Real world context key to learning
To the editor:
I was amazed when reading columnist Amy Pybus’ wonderful piece on effective childcare (“Setting basis for a child’s success,” Jan. 10) how many of her ideas apply to higher education simply by replacing “children” with “college students.”
For example, Pybus wrote: “Research suggests that pumping (college students) full of information for which they are not ready only develops a sense of helplessness and failure. The consequences of too much stimulation are great: the (college student) tunes out, and their overwhelmed brain cannot function at a high level or engage in creative thought.”
This is especially true in the STEM fields of science, technology, engineering and mathematics, in which college and university faculty pump information into their students with precious little context, which is crucial for holding and organizing knowledge. We at the University of Massachusetts Amherst have recently recognized this problem, and have addressed it through the Integrative Concentration in Science (iCons) Program for students in STEM majors.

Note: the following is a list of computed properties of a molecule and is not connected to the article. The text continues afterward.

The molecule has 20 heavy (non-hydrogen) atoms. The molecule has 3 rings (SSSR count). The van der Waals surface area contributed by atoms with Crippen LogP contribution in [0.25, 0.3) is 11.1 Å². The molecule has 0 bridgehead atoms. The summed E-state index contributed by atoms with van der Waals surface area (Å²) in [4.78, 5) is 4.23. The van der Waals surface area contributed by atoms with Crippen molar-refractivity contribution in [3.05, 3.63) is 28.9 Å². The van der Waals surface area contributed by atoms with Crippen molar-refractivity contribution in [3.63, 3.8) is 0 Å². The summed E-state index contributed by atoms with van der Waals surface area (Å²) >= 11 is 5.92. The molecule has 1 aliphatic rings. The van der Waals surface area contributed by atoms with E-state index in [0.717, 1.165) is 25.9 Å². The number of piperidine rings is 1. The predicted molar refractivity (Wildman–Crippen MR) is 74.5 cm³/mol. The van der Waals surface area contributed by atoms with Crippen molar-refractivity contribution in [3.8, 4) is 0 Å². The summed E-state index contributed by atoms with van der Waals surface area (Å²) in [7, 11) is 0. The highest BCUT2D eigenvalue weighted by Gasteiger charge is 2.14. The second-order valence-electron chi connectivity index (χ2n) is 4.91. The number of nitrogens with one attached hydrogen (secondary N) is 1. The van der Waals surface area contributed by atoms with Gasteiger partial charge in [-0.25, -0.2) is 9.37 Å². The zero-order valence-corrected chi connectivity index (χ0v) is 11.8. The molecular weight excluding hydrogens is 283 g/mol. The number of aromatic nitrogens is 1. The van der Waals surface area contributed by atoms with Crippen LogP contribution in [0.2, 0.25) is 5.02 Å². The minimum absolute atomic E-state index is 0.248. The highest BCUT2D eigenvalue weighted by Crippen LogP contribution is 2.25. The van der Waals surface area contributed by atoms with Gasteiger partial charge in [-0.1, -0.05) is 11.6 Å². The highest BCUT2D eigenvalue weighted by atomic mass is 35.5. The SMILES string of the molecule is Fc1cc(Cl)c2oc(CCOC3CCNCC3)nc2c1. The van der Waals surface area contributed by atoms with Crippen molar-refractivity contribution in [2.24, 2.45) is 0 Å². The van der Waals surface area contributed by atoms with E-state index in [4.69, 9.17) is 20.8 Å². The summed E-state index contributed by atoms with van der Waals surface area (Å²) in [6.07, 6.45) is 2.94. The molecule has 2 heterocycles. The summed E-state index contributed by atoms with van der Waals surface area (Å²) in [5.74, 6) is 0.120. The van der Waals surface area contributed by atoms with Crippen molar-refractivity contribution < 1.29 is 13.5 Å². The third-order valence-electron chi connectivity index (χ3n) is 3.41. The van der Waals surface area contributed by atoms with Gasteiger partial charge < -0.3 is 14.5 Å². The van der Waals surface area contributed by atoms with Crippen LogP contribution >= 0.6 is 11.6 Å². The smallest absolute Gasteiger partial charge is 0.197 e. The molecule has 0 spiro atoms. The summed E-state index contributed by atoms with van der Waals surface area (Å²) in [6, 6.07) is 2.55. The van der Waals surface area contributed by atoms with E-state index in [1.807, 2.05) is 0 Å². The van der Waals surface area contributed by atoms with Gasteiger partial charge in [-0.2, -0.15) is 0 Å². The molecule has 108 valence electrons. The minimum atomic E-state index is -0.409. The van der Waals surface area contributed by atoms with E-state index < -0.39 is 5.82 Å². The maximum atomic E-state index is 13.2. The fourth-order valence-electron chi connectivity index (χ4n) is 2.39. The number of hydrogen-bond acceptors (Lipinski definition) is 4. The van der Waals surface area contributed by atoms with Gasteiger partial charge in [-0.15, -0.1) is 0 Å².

iCons students form multi-disciplinary teams and work on real-world problems of global significance in biomedicine and renewable energy. iCons students learn science in the context of real-world problems they care deeply about; they take ownership of their education by framing and designing their own investigations; and they reflect on what they learned, how they learned, and why they learned. Again, quoting from Pybus’ piece with replacements: “(iCons students) are allowed to make mistakes and think about their thinking, which is really what’s going to give them future success. ... To really promote cognitive development, (college students) must be invited and encouraged by (faculty) to participate in the world around them.” In the end, the old adage applies to toddlers and college students alike: A genius is someone who makes every mistake once.
Scott Auerbach is an associate professor of chemistry at UMass.